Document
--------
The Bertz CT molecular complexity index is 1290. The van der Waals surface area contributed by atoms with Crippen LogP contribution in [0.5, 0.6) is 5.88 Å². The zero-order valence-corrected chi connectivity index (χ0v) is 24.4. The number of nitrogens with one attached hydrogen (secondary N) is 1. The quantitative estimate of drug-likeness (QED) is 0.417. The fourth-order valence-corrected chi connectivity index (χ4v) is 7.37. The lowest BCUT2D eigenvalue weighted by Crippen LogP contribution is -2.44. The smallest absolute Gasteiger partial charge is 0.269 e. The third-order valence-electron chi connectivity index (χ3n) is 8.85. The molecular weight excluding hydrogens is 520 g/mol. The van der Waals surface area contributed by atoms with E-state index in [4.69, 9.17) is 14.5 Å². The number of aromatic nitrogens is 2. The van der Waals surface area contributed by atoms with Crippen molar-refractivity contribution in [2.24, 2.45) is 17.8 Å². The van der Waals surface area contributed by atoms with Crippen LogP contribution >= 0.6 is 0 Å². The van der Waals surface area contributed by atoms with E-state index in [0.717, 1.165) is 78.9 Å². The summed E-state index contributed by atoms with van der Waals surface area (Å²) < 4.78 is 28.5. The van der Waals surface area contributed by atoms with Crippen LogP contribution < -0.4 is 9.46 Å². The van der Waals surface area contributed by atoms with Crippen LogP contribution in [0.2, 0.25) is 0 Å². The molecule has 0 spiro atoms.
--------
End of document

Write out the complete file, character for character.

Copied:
The Bertz CT molecular complexity index is 1290. The van der Waals surface area contributed by atoms with Crippen LogP contribution in [0.5, 0.6) is 5.88 Å². The zero-order valence-corrected chi connectivity index (χ0v) is 24.4. The number of nitrogens with one attached hydrogen (secondary N) is 1. The quantitative estimate of drug-likeness (QED) is 0.417. The fourth-order valence-corrected chi connectivity index (χ4v) is 7.37. The lowest BCUT2D eigenvalue weighted by Crippen LogP contribution is -2.44. The smallest absolute Gasteiger partial charge is 0.269 e. The third-order valence-electron chi connectivity index (χ3n) is 8.85. The molecular weight excluding hydrogens is 520 g/mol. The van der Waals surface area contributed by atoms with E-state index in [4.69, 9.17) is 14.5 Å². The number of aromatic nitrogens is 2. The van der Waals surface area contributed by atoms with Crippen molar-refractivity contribution in [2.24, 2.45) is 17.8 Å². The van der Waals surface area contributed by atoms with Crippen LogP contribution >= 0.6 is 0 Å². The van der Waals surface area contributed by atoms with E-state index in [0.717, 1.165) is 78.9 Å². The summed E-state index contributed by atoms with van der Waals surface area (Å²) < 4.78 is 28.5. The van der Waals surface area contributed by atoms with Crippen LogP contribution < -0.4 is 9.46 Å². The van der Waals surface area contributed by atoms with Crippen LogP contribution in [0.2, 0.25) is 0 Å². The molecule has 0 spiro atoms.